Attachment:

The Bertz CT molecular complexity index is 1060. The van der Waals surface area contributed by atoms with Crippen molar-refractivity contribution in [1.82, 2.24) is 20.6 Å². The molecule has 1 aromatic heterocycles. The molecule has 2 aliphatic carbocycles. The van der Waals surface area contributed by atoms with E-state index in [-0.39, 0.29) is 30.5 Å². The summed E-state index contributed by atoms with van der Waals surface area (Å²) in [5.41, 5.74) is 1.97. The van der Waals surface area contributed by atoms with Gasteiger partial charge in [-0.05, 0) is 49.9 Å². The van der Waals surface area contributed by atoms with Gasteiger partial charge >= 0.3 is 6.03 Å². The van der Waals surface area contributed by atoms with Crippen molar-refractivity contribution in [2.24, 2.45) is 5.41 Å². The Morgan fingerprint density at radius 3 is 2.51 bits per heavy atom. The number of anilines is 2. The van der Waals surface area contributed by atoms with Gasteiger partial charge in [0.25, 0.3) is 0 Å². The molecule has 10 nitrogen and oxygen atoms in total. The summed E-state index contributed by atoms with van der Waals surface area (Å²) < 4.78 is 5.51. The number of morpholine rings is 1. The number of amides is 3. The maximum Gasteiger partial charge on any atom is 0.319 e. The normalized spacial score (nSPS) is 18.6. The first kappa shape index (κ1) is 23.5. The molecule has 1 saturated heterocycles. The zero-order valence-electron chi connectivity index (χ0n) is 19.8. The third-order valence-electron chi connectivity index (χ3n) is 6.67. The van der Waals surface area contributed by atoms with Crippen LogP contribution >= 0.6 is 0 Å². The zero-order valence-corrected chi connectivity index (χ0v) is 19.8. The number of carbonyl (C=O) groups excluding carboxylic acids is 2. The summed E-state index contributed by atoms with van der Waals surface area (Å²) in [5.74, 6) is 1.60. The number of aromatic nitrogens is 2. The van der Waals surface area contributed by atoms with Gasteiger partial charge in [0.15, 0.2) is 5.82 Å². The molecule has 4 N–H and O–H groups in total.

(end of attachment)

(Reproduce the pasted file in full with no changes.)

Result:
The Bertz CT molecular complexity index is 1060. The van der Waals surface area contributed by atoms with Crippen molar-refractivity contribution in [1.82, 2.24) is 20.6 Å². The molecule has 1 aromatic heterocycles. The molecule has 2 aliphatic carbocycles. The van der Waals surface area contributed by atoms with E-state index in [-0.39, 0.29) is 30.5 Å². The summed E-state index contributed by atoms with van der Waals surface area (Å²) in [5.41, 5.74) is 1.97. The van der Waals surface area contributed by atoms with Gasteiger partial charge in [-0.05, 0) is 49.9 Å². The van der Waals surface area contributed by atoms with Gasteiger partial charge >= 0.3 is 6.03 Å². The van der Waals surface area contributed by atoms with Crippen molar-refractivity contribution in [2.24, 2.45) is 5.41 Å². The Morgan fingerprint density at radius 3 is 2.51 bits per heavy atom. The number of anilines is 2. The van der Waals surface area contributed by atoms with Gasteiger partial charge in [0.25, 0.3) is 0 Å². The molecule has 10 nitrogen and oxygen atoms in total. The summed E-state index contributed by atoms with van der Waals surface area (Å²) < 4.78 is 5.51. The number of morpholine rings is 1. The number of amides is 3. The maximum Gasteiger partial charge on any atom is 0.319 e. The normalized spacial score (nSPS) is 18.6. The first kappa shape index (κ1) is 23.5. The molecule has 1 saturated heterocycles. The zero-order valence-electron chi connectivity index (χ0n) is 19.8. The third-order valence-electron chi connectivity index (χ3n) is 6.67. The van der Waals surface area contributed by atoms with Crippen LogP contribution >= 0.6 is 0 Å². The zero-order valence-corrected chi connectivity index (χ0v) is 19.8. The number of carbonyl (C=O) groups excluding carboxylic acids is 2. The summed E-state index contributed by atoms with van der Waals surface area (Å²) in [5.74, 6) is 1.60. The number of aromatic nitrogens is 2. The van der Waals surface area contributed by atoms with Gasteiger partial charge in [0.15, 0.2) is 5.82 Å². The molecule has 4 N–H and O–H groups in total.